I never pictured myself working in Europe. I have always been an eager traveler, and I spent many years living, working and doing fieldwork in Africa and Asia before starting my PhD. I was interested in topics like international development, environmental conservation, public health, and smallholder agriculture. These interests led me to my MA research in Mali, working for an NGO in Nairobi, and to helping found a National Park in the Philippines. But Europe seemed like a remote possibility. That was at least until fall 2017, when I was looking for opportunities to get abroad and gain some research experience for the following summer. I was worried that I wouldn’t find many opportunities, because my PhD research was different from what I had previously done. Rather than interviewing farmers or measuring trees in the field myself, I was running global models using data from satellites and other projects. Since most funding for PhD students is for fieldwork, I wasn’t sure what kind of opportunities I would find. However, luckily, I heard about an interesting opportunity called the Young Scientists Summer Program (YSSP) at IIASA, and I decided to apply.
Participating in the YSSP turned out to be a great experience, both personally and professionally. Vienna is a wonderful city to live in, and I quickly made friends with my fellow YSSPers. Every weekend was filled with trips to the Alps or to nearby countries, and IIASA offers all sorts of activities during the week, from cultural festivals to triathlons. I also received very helpful advice and research instruction from my supervisors at IIASA, who brought a wealth of experience to my research topic. It felt very much as if I had found my kind of people among the international PhD students and academics at IIASA. Freed from the distractions of teaching, I was also able to focus 100% on my research and I conducted the largest-ever analysis of drought and child malnutrition.
Now, I am very grateful to have another summer at IIASA coming up, thanks to the Peccei Award. I will again focus on the impact climate shocks like drought have on child health. however, I will build on last year’s research by looking at future scenarios of climate change and economic development. Will greater prosperity offset the impacts of severe droughts and flooding on children in developing countries? Or does climate change pose a hazard that will offset the global health gains of the past few decades? These are the questions that I hope to answer during the coming summer, where my research will benefit from many of the future scenarios already developed at IIASA.
I can’t think of a better research institute to conduct this kind of systemic, global research than IIASA, and I can’t picture a more enjoyable place to live for a summer than Vienna.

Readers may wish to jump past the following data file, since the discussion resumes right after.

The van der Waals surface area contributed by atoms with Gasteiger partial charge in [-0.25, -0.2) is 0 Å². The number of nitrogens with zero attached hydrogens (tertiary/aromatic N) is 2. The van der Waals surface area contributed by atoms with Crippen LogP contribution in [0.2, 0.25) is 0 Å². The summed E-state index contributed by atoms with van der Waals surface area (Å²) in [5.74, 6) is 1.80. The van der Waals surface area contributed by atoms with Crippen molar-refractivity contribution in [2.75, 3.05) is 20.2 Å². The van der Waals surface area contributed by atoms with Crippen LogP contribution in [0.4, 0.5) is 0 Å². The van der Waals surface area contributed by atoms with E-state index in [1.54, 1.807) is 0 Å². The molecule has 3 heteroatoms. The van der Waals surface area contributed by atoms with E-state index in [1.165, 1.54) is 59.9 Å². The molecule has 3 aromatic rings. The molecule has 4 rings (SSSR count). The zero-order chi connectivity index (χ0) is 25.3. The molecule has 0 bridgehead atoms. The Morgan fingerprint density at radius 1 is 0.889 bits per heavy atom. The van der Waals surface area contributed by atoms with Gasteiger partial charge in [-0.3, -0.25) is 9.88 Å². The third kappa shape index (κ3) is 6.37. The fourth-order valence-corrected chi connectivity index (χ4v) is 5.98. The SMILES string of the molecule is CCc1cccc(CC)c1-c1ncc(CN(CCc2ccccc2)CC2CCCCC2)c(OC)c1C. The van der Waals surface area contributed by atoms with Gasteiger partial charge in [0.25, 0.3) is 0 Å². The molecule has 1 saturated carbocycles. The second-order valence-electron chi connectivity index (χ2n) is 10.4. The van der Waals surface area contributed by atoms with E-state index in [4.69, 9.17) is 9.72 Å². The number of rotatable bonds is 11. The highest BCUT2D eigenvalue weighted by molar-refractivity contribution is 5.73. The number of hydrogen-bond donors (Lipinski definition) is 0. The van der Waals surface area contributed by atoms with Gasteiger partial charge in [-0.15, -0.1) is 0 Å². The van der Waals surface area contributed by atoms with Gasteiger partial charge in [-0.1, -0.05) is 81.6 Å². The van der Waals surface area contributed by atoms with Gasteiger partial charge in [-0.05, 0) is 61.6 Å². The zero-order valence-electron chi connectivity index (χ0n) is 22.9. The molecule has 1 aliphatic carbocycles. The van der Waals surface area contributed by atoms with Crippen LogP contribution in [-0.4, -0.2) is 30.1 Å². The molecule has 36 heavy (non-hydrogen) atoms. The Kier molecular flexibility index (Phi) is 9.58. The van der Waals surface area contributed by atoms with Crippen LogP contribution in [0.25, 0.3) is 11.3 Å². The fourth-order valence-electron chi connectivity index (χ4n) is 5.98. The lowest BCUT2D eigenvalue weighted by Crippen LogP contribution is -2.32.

Note: This article gives the views of the author, and not the position of the Nexus blog, nor of the International Institute for Applied Systems Analysis.
Quantitative models are an important part of environmental and economic research and policymaking. For instance, IIASA models such as GLOBIOM and GAINS have long assisted the European Commission in impact assessment and policy analysis2; and the energy policies in the US have long been guided by a national energy systems model (NEMS)3.
Despite such successful modelling applications, model criticisms often make the headlines. Either in scientific literature or in popular media, some critiques highlight that models are used as if they are precise predictors and that they don’t deal with uncertainties adequately4,5,6, whereas others accuse models of not accurately replicating reality7. Still more criticize models for extrapolating historical data as if it is a good estimate of the future8, and for their limited scopes that omit relevant and important processes9,10.
Validation is the modeling step employed to deal with such criticism and to ensure that a model is credible. However, validation means different things in different modelling fields, to different practitioners and to different decision makers. Some consider validity as an accurate representation of reality, based either on the processes included in the model scope or on the match between the model output and empirical data. According to others, an accurate representation is impossible; therefore, a model’s validity depends on how useful it is to understand the complexity and to test different assumptions.
Given this variety of views, we conducted a text-mining analysis on a large body of academic literature to understand the prevalent views and approaches in the model validation practice. We then complemented this analysis with an online survey among modeling practitioners. The purpose of the survey was to investigate the practitioners’ perspectives, and how it depends on background factors.
According to our results, published recently in Eker et al. (2018)1, data and prediction are the most prevalent themes in the model validation literature in all main areas of sustainability science such as energy, hydrology and ecosystems. As Figure 1 below shows, the largest fraction of practitioners (41%) think that a match between the past data and model output is a strong indicator of a model’s predictive power (Question 3). Around one third of the respondents disagree that a model is valid if it replicates the past since multiple models can achieve this, while another one third agree (Question 4). A large majority (69%) disagrees with Question 5, that models cannot provide accurate projects, implying that they support using models for prediction purposes. Overall, there is no strong consensus among the practitioners about the role of historical data in model validation. Still, objections to relying on data-oriented validation have not been widely reflected in practice.